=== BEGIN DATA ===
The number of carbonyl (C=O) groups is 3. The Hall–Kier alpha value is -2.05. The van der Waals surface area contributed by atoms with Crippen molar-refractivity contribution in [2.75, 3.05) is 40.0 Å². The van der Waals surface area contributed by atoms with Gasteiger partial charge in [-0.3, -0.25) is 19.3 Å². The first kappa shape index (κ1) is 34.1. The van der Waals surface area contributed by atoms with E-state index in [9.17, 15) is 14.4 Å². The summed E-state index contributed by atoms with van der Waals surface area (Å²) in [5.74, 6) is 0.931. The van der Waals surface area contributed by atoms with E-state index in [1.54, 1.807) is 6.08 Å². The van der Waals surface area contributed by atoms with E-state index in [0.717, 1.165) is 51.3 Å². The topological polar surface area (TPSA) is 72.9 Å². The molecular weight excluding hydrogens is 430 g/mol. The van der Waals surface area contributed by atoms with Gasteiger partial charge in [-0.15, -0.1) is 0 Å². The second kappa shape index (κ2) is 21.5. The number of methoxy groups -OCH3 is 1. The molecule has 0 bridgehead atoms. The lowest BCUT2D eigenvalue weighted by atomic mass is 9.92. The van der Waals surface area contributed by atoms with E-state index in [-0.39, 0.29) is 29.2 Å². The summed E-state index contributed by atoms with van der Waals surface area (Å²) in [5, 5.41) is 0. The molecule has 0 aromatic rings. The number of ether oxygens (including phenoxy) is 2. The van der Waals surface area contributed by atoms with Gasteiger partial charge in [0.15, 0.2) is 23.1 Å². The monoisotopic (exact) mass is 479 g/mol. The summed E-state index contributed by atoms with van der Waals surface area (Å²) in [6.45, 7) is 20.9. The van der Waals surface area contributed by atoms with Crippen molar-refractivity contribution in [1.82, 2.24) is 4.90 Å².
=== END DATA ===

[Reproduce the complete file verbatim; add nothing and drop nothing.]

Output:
The number of carbonyl (C=O) groups is 3. The Hall–Kier alpha value is -2.05. The van der Waals surface area contributed by atoms with Crippen molar-refractivity contribution in [2.75, 3.05) is 40.0 Å². The van der Waals surface area contributed by atoms with Gasteiger partial charge in [-0.3, -0.25) is 19.3 Å². The first kappa shape index (κ1) is 34.1. The van der Waals surface area contributed by atoms with E-state index in [9.17, 15) is 14.4 Å². The summed E-state index contributed by atoms with van der Waals surface area (Å²) in [5.74, 6) is 0.931. The van der Waals surface area contributed by atoms with E-state index in [1.54, 1.807) is 6.08 Å². The van der Waals surface area contributed by atoms with E-state index in [0.717, 1.165) is 51.3 Å². The topological polar surface area (TPSA) is 72.9 Å². The molecular weight excluding hydrogens is 430 g/mol. The van der Waals surface area contributed by atoms with Gasteiger partial charge in [-0.15, -0.1) is 0 Å². The second kappa shape index (κ2) is 21.5. The number of methoxy groups -OCH3 is 1. The molecule has 0 bridgehead atoms. The lowest BCUT2D eigenvalue weighted by atomic mass is 9.92. The van der Waals surface area contributed by atoms with E-state index in [-0.39, 0.29) is 29.2 Å². The summed E-state index contributed by atoms with van der Waals surface area (Å²) in [5, 5.41) is 0. The molecule has 0 aromatic rings. The number of ether oxygens (including phenoxy) is 2. The van der Waals surface area contributed by atoms with Gasteiger partial charge in [0.15, 0.2) is 23.1 Å². The monoisotopic (exact) mass is 479 g/mol. The summed E-state index contributed by atoms with van der Waals surface area (Å²) in [6.45, 7) is 20.9. The van der Waals surface area contributed by atoms with Crippen molar-refractivity contribution in [1.82, 2.24) is 4.90 Å².